PORT-AU-PRINCE, Haiti — Survivors of Haiti's devastating earthquake waded through thousands of bodies strewn around the Port-au-Prince morgue, as rescue workers from across the globe raced against the clock to reach the shattered nation.
With emergency crews from the United States, Spain and Venezuela already on the ground, others were being turned away from landing at the city's airport due to overcrowding.
President Barack Obama said U.S. troops were on their way in what he called ``one of the largest relief efforts in history.''
As crowds camped out in city parks, bodies lay along sidewalks as common citizens did their best to tend to the wounded.
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The Haitian Red Cross now estimates the number of deaths at between 45,000 and 50,000.
At the Port-au-Prince morgue, rescue workers ran out of places to store the bodies of the dead Thursday, forcing police, civilians and private contractors to leave the bodies in a pile outside.
An exasperated hospital manager said he had yet to receive authority from the central government to remove the corpses inside the facility.
As corpses were placed in the street, a small group of solemn onlookers watched. One woman waited beside a pine box, trying to find her loved one.
The mass of naked, swollen dead bodies included toddlers and adults, and made a gruesome scene as flies hovered over their bodies.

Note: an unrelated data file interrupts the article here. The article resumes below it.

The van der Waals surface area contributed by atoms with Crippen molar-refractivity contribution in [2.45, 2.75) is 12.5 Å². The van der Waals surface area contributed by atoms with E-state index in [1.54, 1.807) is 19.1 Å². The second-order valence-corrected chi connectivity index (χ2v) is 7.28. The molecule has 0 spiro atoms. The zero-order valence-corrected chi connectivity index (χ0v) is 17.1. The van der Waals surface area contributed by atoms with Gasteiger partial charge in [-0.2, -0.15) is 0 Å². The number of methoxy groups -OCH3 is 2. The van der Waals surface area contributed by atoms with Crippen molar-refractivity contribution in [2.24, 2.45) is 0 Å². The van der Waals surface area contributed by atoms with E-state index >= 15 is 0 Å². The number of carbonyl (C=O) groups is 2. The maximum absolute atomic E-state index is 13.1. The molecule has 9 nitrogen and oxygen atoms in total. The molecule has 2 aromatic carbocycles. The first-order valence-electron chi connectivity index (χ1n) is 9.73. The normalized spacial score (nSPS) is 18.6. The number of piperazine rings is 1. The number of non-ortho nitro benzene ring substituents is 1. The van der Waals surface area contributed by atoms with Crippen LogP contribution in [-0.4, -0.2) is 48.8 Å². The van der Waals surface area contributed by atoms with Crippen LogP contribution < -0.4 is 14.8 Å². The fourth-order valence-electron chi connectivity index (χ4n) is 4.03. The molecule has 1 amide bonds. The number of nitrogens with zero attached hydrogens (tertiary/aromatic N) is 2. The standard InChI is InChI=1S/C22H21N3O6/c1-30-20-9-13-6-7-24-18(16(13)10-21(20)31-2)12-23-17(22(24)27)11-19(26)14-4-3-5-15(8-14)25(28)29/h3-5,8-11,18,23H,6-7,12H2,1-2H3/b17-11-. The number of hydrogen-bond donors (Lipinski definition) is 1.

One woman's body had a red ribbon and a handwritten name tag tied to her left big toe.
Lionel Gaedi went to the morgue to find his brother, Josef.
``I don't see him,'' Gaedia said. ``It's a catastrophe. God gives, God takes.''
Gaedi looked at the mass of bodies exposed to the blazing sun and gave up, sure that he would never find his brother in the pile.
Canadian medical consultant Yuri Zelenski said he was working with local authorities to find a solution to the morgue's overcrowding.
I have been to many things, and I have never been to anything like this,'' Zelenski said as he looked on in disgust. ``I am shocked. I am short for words. These are hundreds of people, not buried. The morgue here was not designed for such a disaster.
At the Hotel Villa Creole in Petionville, furniture was used as gurneys and hotel guests with no medical training worked as EMTs.
``These people have nowhere else to go,'' Anne Wanlund said as she picked pieces of concrete out of a woman's head wound. ``Wherever they think there are supplies, any chance of getting help, they are going to take it.''